The price of of digital business incompetence is real and growing. The Gartner Group predicts a quarter of businesses will lose their competitive ranking by 2017, succumbing to competitive business models and talent drain. Digitally savvy Millennials will comprise three quarters of the workforce in just fifteen years. They demand mobility, constant social engagement, instant access and ad hoc collaboration. Success will depend on how quickly and deftly companies build a thriving, digital workplace. It’s critical to focus on major technology trends and key workplace themes. Here are five ways to overcome some standard hurdles.
1. Be Fast and Flexible
Connectivity and collaboration are the lifeblood of a a thriving digital workplace. “Speed is the new intellectual property,” writes Steve Boyd, Managing Director of Gigaom Research. Surveys show top IT departments have been early adopters of mobile, cloud, BYOD and new communication and collaboration techniques. They are fast and flexible. With this in mind, BMC was inspired to develop a modern service app store for multiple cloud-based and on-premises sources. My IT Service Broker helps managers easily create new services and modify existing workflows. It’s a consumer-style, corporate IT store for hardware, software and services. The system can aggregate multiple catalogs from any source, saving time and speeding adoption.
2. Employee Engagement = Business Profitability
“Cultivate deep engagement,” advises Booz, Allen, Hamilton in The Digital Workforce, Rethinking the Way We Work. “In many ways, digital is shifting power from your organization to your employee or customer.” The Gartner Group also views employee engagement as pivotal: “The new ways of working require behavioral changes as employees collaborate, take on challenges and provide local leadership to redesign the workplace,” writes Heather Levy in Eight Building Blocks for the Digital Workplace. Gartner and other consultancies still recommend developing traditional road maps. But many corporations are moving away from paternalism and finding inspiration in more inclusive approaches, such as the Rowe (The Results Only Workplace Environment) movement, a flexible management strategy where employees effectively manage themselves and are “evaluated on performance, not presence.” Innovative employee engagement is essential to a successful digital workplace strategy.
3. Embrace Mobility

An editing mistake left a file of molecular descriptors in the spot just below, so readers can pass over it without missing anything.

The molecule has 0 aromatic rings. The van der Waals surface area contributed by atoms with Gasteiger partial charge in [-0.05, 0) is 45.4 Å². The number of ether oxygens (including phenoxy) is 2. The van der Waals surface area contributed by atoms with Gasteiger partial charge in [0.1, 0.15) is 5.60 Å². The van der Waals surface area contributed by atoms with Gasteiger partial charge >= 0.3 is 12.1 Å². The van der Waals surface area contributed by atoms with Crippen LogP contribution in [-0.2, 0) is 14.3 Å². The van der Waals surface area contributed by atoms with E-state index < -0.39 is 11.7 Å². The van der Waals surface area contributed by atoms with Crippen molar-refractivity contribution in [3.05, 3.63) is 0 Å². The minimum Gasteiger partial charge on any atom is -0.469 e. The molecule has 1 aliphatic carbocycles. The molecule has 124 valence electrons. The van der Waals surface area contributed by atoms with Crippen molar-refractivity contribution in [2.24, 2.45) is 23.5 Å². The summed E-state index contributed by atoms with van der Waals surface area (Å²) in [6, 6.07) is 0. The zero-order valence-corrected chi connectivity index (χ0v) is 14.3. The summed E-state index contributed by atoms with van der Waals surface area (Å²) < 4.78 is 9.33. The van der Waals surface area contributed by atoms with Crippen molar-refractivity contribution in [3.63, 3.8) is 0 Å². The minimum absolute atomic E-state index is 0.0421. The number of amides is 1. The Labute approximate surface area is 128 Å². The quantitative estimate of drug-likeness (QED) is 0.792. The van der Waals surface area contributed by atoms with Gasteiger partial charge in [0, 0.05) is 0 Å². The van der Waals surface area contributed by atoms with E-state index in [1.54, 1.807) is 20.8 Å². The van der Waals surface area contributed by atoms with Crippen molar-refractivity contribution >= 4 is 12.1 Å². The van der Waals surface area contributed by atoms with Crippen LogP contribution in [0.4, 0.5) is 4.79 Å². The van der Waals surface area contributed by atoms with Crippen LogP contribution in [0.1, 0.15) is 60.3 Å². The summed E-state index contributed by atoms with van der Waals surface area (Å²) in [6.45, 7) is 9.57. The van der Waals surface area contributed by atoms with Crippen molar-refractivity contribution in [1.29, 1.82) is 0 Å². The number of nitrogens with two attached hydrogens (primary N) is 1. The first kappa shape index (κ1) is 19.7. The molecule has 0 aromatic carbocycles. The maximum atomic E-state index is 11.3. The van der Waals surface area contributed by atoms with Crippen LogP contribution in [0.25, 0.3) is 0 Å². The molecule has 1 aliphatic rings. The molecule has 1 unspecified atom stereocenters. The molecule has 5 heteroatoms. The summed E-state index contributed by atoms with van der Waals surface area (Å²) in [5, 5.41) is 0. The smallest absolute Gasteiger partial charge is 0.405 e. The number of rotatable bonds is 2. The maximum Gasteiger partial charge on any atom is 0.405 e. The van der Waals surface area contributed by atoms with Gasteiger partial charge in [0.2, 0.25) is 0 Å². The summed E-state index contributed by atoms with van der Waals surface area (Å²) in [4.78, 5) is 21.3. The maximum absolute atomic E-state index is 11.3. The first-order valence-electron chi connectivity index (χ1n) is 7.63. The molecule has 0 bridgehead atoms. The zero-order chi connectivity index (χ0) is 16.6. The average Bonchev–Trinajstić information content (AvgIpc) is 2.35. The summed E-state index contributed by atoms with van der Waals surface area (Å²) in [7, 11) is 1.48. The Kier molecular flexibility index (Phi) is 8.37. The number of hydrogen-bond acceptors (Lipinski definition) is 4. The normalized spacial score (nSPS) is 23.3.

Mobility is the mega trend in technology and work. Today, smart phones, tablets and laptops are our primary tools of social engagement, entertainment and work. Desktops are a symbol of corporate obsolescence. Forward-looking companies go beyond BYOD to provide staff with their choice of premiere smartphones, and ample support. The investment pays off in productivity and heightened morale. Putting superior digital tools in the hands of your workers is a far wiser allocation of resources than bonuses or fancier offices. The digital workplace is constantly in motion. Workers need to be able to access apps and IT services on the go – anywhere, anytime. Millennials view themselves as empowered, mobile individuals, and the faster you recognize that with increased support and resources, the faster your business will reap the rewards.
4. Consumerize Your IT Offerings
Today’s varied consumer digital experiences on mobile devices pose both a threat and opportunity for IT departments. Employees hooked on Facebook, Instagram, Netflix and sophisticated apps, expect consumer friendly user experiences, including from the IT department. Jobs are changing fast. New consumer focused digital tools are required for emerging IT roles like Business Architects, Data Scientists, Social Media Architects, Cloud Engineers and Mobile Technology Experts. Meanwhile, the division between consumer computing (our digital free time), and workplace computing is vanishing. Employees demand social and collaboration work tools that mimic their experience throughout the day.
5. IT Is Key to Balancing Satisfaction and Security
While the trends of mobility and consumer influenced tools are transforming the digital workplace, IT’s role remains critical. Ad hoc approaches frequently fail. Experts recommend cultivating a cohesive portfolio of digital workplace tools and services, and developing clear policies to better manage the investments and serve all communities, employees, partners and customers. IT guidance is key for insuring that digital tools meet human business needs and objectives that provide workplace satisfaction without undue security risks. The good news is that adopting a strategy that embraces major trends and the rise of ubiquitous mobility allows you to take solid steps toward a diverse, coordinated digital workplace.
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Read more about the digital workplace: Delivering the Digital Workplace Without the Chaos
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